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Read the news of the day in less than 10 minutes — not that we’re counting.
Penn State’s money has been good to the three administrators facing charges related to the Jerry Sandusky child sexual abuse scandal. The tab covering them — as well as assorted other employees involved in Sandusky-related litigation — totaled $12.4 million as of the end of fiscal year 2015 and is almost certainly higher now. It’s easy to where the millions have gone.
Lawyers for former president Graham Spanier, former VP Gary Schultz and former athletic director Tim Curley have challenged the charges through voluminous motions and court filings in a way defendants with lesser means couldn’t. A development on Friday illustrated how the strategy is working, and more positive news for them could follow.
On Friday, the Office of the Attorney General announced it would not appeal the Superior Court’s decision to throw out three criminal counts against them. Spanier and Schultz will officially not face charges of perjury, conspiracy and obstruction of justice (Curley still faces the perjury charge), leaving the men who supervised Sandusky facing only counts of failure to report and endangering the welfare of children. And a defense motion yet to be answered could derail even those charges.
Back in the summer of 2012, attorneys for Schultz and Curley filed a motion seeking to throw out the failure to report charge (Spanier, who wasn’t charged until November 2012, joined their motion). Their reasoning was the statute of limitations had expired. In Pennsylvania at the time, the statute of limitations for this offense was 10 years. The incident for which they’ve been charged took place in February 2001. Curley and Schultz were charged in November 2011 and Spanier in November 2012.
When the motion was originally filed, expert attorneys said the failure to report charge would likely be dropped. The prosecution argued the statute of limitations hadn’t been exceeded because the administrators never reported the incident, so their alleged crime could have continued in the years between 2001 and when the investigation of Sandusky began in 2008.
Failure to report is a summary offense. In other words, not very serious. A conviction could lead to a maximum fine of $300 and a maximum prison sentence of 90 days. Sandusky’s former attorney Joe Amendola once compared the failure to report charge faced by the administrators to a traffic ticket.
The more serious charge remaining is endangering the welfare of children, a third-degree felony. It’s connected to the failure to report charge. The Grand Jury report stated “Graham Spanier, Tim Curley and Gary Schultz endangered the welfare of children by failing to report the incident witnessed by Michael McQueary to any law enforcement agency.”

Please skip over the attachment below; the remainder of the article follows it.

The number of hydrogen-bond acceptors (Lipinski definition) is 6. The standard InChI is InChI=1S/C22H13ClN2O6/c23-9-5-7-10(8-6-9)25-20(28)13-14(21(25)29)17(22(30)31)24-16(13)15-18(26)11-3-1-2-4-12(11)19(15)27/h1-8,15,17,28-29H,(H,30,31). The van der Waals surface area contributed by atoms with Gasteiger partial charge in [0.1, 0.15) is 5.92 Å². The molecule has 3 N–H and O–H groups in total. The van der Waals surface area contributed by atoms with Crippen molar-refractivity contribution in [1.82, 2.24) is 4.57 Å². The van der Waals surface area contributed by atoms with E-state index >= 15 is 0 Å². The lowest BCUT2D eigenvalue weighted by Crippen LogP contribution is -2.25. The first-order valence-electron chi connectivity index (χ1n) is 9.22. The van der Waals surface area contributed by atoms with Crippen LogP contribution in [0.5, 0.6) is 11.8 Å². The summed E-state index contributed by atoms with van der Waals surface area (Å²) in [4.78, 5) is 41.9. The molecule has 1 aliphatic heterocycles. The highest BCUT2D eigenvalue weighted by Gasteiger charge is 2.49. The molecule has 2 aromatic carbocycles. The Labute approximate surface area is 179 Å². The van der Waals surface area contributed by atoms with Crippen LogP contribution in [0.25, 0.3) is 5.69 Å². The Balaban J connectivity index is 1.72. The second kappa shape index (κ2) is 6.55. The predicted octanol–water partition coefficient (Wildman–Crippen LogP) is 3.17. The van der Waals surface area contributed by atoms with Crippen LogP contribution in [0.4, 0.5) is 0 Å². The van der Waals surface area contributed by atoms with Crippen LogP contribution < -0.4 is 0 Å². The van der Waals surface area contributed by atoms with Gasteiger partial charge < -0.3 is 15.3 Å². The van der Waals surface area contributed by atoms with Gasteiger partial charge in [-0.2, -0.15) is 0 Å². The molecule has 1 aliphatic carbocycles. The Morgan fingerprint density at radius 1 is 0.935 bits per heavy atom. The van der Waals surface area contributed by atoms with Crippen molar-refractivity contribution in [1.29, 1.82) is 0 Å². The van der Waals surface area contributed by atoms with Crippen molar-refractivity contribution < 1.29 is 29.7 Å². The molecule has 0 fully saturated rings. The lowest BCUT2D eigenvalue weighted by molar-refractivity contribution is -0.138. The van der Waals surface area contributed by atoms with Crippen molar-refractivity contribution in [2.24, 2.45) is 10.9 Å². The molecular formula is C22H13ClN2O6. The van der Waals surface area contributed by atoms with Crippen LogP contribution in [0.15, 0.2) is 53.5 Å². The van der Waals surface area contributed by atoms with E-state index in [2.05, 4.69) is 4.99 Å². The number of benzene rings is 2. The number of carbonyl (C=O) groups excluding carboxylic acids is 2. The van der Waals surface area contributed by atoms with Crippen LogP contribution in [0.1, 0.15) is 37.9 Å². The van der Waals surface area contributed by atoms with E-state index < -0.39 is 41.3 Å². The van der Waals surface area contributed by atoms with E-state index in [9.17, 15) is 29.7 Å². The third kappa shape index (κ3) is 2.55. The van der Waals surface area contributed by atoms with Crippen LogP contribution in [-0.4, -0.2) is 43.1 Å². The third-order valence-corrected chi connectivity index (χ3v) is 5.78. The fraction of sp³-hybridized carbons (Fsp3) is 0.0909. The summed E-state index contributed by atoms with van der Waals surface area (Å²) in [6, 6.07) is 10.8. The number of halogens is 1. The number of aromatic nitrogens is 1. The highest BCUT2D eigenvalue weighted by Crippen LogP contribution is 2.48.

“If the charge of failure to report is dropped,” said Harrisburg defense attorney Corky Goldstein, “they would have difficulty with that other charge.”
The chances of Spanier or Schultz ending up in prison is unlikely even if they’re convicted on the two remaining counts. Bruce Antkowiak, a criminology professor at St. Vincent College and a former federal prosecutor, said there’s a “theoretical chance” of prison time but sentencing guidelines would likely call for a punishment that doesn’t include prison.
“These men are still accused of being high-ranking officials being involved in activities that would send a shock through any administration,” Antkowiak said. “But again it’s simply not the serious charges in the entirety as it was when the grand jury initially issued a presentment.”
Bruce Castor, recently hired as Pennsylvania’s Solicitor General, wrote in the decision the remaining charges against the administrator were sustainable and they would continue preparing the case for trial. Antkowiak and Goldstein say they expect the case will eventually make it there. Penn State trustee Anthony Lubrano, who has long been outspoken against the charges, said the saga has been a waste of taxpayer money.
“I do think the house of cards is going to collapse now that the charges that were quashed were not appealed by the Office of the Attorney General,” he said. “We’ll see. There’s a dynamic there we don’t know or understand with the office. It’s hard to predict.”
Perhaps the only thing worth predicting at this point is that this case is bound to be delayed for even longer. Dauphin County Judge Todd Hoover said in August 2012 he would need to schedule a hearing to determine whether the failure to report charge should be thrown out. Hoover still hasn’t done that. And for now, he can’t.
He’s been on medical leave since April 2015. There’s no date set for his return. Just plenty of time for the billable hours to continue piling up.